It didn’t matter that I spent most days scared to death that I wouldn’t be able to maintain my sobriety, the popular, and oft-repeated story, was that I thought I was better than others and I was nothing but a hypocrite. Nobody told these stories to me. They would sit across from me and tell me how proud they were of me, and then go across the street and talk about how thin I was and how often I went to the bathroom.
The only reason I know these stories is because after I started receiving treatment for my diabetes, I quickly put the 50 lbs of weight back on. With the added weight the junky story didn’t hold up. Some of my better friends would laugh and tell me the hurtful things that had been said over the past several months. Hurtful things that took root because I had allowed others to tell my story.
The number one message I would give to aspiring leaders and organizations is that if you are not telling your story constantly, somebody else is. If you fail to give people a clear and substantive narrative, they will provide their own and it’ll seldom be beneficial to you. It is not enough to just do the work and hope people will discover it’s value. It’s essential to continually communicate what you are doing and why. As well as what the role of others will be.
MNPS and its leadership find themselves in a similar position these days. Most of the leadership team has been employed by the district for over a decade. As such it would be easy for them to fall into the trap of thinking their stories have already been written and are well known. That’s a dangerous assumption to make and one that will set them up for failure. Our stories are constantly evolving.
Previous Director of Schools Dr. Joseph never understood the power of our narrative and that a major component of leadership is clearing obstacles. You may have the best plans, intentions, and strategies but if the path between those and your partners in execution is littered with debris, it becomes impossible to actually execute those intentions. I don’t have data to back it up, but I’m comfortable saying communication is among the leading causes of leadership failure.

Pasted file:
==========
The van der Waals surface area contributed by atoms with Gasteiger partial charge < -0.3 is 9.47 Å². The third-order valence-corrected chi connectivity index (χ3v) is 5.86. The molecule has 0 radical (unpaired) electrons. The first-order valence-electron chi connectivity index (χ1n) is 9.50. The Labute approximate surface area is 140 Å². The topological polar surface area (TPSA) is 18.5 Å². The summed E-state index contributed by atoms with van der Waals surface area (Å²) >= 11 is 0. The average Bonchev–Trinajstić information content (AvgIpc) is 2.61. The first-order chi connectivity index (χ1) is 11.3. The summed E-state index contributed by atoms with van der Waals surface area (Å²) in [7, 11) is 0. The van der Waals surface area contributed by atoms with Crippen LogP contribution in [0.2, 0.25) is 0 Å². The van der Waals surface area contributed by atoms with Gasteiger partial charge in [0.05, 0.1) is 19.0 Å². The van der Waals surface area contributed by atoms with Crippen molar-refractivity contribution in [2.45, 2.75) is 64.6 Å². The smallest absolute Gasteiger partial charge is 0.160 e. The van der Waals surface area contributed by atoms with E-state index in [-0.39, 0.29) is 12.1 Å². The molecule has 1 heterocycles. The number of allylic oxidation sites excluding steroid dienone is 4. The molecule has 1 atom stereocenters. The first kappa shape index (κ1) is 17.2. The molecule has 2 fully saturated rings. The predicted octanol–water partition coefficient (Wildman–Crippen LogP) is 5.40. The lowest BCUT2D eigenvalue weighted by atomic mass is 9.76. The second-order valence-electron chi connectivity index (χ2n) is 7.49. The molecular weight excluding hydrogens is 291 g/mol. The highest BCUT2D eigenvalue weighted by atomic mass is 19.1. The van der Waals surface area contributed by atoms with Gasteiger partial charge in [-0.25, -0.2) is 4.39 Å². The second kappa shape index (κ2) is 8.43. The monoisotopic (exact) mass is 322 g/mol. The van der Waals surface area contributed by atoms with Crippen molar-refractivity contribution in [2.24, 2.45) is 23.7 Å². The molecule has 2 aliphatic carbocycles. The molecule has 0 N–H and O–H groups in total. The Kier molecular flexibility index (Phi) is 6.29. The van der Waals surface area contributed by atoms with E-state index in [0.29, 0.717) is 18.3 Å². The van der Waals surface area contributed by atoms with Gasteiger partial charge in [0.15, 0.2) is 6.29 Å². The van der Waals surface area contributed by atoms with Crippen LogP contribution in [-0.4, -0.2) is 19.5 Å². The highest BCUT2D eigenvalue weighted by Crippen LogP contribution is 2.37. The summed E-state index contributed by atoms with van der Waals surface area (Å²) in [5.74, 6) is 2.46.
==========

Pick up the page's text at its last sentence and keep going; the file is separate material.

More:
Debris falls into 2 categories. Natural and self-created. Everybody comes to the table with different life experiences and therefore different ways of interpreting things, that’s your natural debris.
Successful leaders find ways to traverse those differences and create unifying messages that result in shared goals. Clearing natural debris requires constant self-evaluation, constant listening, a constant review of progress. And it means continually telling your story, therefore re-enforcing the goals you are asking others to join you in pursuit of. It sounds simple, but is anything but.
Then there is the debris that is self-inflicted. Those are the obstacles that are created by our own actions, intentional or unintentional. Playing music that resonates with a specific part of your audience creates self-inflicted debris. Making jokes of questionable content is another. Failing to acknowledge mistakes also contributes. In the end, Dr. Joseph built up so much debris that very little of his message was coming through.